Admin {{ oUser.name }} Logout Looking to lose weight? Try our FREE Calorie Counter » | Log In
All Articles Fitness Nutrition

Are Your Weekly Drinking Habits Shortening Your Lifespan?

You may think that a night of drinking with friends once a week is acceptable and a great way to blow off steam, or a drink or two every night with a meal is a fantastic way to de-stress, but could these habits be having long-term effects on your health?

It’s no secret that alcohol is not good for your health, and aside from being packed with sugar and therefore calories, it can also affect the brain, cause inflammatory damage, affect the body’s insulin, and damage tissues in the digestive tract, among more, and even if you do not have an alcohol dependency, over-consumption can shorten your life, this according to research conducted by a team of international researchers. According to CNN, the researchers observed the drinking habits of almost 600,000 current drinkers in multiple different studies and across 19 countries, and what they found was that drinking 100 grams of alcohol per week increases the risk of death of all causes and lowers life expectancy.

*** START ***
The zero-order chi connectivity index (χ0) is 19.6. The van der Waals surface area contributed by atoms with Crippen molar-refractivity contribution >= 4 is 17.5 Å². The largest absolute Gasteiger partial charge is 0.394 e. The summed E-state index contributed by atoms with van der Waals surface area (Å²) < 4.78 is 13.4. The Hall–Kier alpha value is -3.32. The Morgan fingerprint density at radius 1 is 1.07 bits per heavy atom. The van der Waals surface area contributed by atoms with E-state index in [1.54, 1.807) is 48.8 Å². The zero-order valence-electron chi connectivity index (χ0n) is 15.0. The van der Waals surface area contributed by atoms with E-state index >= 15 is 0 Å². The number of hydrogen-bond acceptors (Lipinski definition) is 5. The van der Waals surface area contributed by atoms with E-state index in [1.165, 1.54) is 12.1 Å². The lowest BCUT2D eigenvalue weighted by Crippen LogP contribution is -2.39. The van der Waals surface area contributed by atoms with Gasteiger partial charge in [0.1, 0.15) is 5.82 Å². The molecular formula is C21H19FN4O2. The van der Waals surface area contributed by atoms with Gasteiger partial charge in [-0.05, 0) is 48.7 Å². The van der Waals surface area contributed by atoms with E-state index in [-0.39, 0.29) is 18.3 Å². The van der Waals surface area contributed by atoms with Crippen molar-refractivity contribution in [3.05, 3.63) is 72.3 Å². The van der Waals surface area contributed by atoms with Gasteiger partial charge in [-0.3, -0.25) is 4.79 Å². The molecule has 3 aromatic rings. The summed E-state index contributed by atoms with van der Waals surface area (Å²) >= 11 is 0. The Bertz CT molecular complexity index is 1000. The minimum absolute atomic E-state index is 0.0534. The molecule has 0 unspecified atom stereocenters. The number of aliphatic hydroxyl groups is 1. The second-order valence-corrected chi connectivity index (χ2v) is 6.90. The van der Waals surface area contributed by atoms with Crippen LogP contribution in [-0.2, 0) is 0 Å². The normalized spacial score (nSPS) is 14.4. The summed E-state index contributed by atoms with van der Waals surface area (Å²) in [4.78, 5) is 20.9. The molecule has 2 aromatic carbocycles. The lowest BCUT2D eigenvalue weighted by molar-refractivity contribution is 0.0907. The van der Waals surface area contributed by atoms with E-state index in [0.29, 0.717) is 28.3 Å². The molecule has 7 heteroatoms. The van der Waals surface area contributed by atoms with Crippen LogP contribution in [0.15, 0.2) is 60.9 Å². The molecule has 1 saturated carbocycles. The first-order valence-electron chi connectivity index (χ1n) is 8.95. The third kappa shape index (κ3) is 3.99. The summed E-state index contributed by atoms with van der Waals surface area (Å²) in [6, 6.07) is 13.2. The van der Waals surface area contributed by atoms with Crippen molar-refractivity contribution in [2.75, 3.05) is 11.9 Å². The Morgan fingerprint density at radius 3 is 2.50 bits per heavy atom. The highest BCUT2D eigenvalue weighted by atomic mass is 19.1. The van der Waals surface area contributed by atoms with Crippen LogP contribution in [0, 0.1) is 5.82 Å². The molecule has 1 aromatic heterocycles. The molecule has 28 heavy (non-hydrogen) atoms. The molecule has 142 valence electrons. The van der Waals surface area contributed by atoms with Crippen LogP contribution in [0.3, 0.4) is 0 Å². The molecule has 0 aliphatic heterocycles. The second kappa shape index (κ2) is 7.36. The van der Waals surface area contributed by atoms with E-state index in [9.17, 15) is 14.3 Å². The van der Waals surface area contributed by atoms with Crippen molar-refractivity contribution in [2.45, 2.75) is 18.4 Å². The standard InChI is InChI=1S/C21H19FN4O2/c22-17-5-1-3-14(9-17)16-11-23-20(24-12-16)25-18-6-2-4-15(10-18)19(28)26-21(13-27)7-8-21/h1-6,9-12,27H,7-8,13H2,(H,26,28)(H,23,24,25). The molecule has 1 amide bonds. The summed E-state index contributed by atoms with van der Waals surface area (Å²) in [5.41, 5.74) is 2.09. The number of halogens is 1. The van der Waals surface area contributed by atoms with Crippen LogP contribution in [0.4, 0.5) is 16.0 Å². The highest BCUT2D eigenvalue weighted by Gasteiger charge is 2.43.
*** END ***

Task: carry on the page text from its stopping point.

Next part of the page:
Around 50 percent of the people observed reportedly drank more than 100 grams of alcohol per week, while 8.4 percent reportedly drank more than 350 grams per week. When compared to those who drink under 100 grams, drinking between 100 grams and 200 grams per week would shorten the lifespan of a 40-year-old by six months. And for those who drink a lot more, the results are even more terrifying because those who drank between 200 and 350 grams would lose a year or two of their life, and drinking even more than this could result in the loss of four of five years.

According to The Guardian, the research indicates that although smokers lost on average ten years of life, Tim Chico, professor of cardiovascular medicine at the University of Sheffield, claimed he would not be surprised if people who drink heavily lost as many years of life as a smoker. He added, “This study makes clear that on balance there are no health benefits from drinking alcohol, which is usually the case when things sound too good to be true.”

[Image via Shutterstock]

{{ oArticle.title }}

{{ oArticle.subtitle }}